Data and methods for studying commercial motor vehicle driver fatigue, highway safety and long-term driver health.

Affiliation

Department of Statistics, Virginia Tech Transportation Institute, 3500 Transportation Research Plaza, Blacksburg, VA 24061, United States. Electronic address: [Email]

Abstract

This article summarizes the recommendations on data and methodology issues for studying commercial motor vehicle driver fatigue of a National Academies of Sciences, Engineering, and Medicine study. A framework is provided that identifies the various factors affecting driver fatigue and relating driver fatigue to crash risk and long-term driver health. The relevant factors include characteristics of the driver, vehicle, carrier and environment. Limitations of existing data are considered and potential sources of additional data described. Statistical methods that can be used to improve understanding of the relevant relationships from observational data are also described. The recommendations for enhanced data collection and the use of modern statistical methods for causal inference have the potential to enhance our understanding of the relationship of fatigue to highway safety and to long-term driver health.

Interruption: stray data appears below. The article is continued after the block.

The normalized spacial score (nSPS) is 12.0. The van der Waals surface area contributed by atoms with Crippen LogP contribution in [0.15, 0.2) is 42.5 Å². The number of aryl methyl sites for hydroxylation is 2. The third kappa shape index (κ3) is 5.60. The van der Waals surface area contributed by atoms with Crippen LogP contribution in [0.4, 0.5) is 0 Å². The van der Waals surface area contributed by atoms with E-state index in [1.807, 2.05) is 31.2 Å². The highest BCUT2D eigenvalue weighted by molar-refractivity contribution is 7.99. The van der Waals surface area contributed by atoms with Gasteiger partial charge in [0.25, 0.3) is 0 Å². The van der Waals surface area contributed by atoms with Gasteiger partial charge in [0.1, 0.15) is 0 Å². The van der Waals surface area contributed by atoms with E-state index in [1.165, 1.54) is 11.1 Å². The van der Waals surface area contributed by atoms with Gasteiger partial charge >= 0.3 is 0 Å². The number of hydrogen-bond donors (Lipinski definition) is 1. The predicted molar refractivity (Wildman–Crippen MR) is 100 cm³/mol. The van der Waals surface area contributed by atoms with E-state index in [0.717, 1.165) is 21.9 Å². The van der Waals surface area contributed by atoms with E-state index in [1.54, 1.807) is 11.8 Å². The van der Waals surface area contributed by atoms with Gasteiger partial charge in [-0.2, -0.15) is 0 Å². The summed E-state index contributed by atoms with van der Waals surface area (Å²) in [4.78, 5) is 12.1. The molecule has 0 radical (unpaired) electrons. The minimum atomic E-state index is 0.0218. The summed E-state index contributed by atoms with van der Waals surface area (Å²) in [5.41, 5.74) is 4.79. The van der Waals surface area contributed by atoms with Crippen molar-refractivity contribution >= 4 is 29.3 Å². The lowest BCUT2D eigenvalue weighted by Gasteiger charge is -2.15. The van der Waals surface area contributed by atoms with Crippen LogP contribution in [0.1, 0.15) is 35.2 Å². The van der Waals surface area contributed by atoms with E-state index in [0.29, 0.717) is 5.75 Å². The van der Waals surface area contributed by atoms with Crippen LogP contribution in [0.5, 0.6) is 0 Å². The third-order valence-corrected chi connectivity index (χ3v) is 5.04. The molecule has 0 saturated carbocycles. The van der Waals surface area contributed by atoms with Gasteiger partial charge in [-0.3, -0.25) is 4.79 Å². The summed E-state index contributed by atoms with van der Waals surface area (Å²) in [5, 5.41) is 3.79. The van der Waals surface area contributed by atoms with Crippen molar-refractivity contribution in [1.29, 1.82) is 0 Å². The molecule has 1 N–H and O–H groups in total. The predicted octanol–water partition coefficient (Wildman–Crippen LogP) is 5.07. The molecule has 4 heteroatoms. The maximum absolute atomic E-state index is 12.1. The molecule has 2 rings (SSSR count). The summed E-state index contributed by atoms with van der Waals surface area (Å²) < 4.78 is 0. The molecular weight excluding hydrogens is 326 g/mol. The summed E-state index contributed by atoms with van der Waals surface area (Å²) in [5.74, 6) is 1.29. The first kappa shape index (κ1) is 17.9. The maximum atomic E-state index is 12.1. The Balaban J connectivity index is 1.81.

Keywords

Causal inference,Driver performance,Longitudinal studies,Observational studies,Obstructive sleep apnea,

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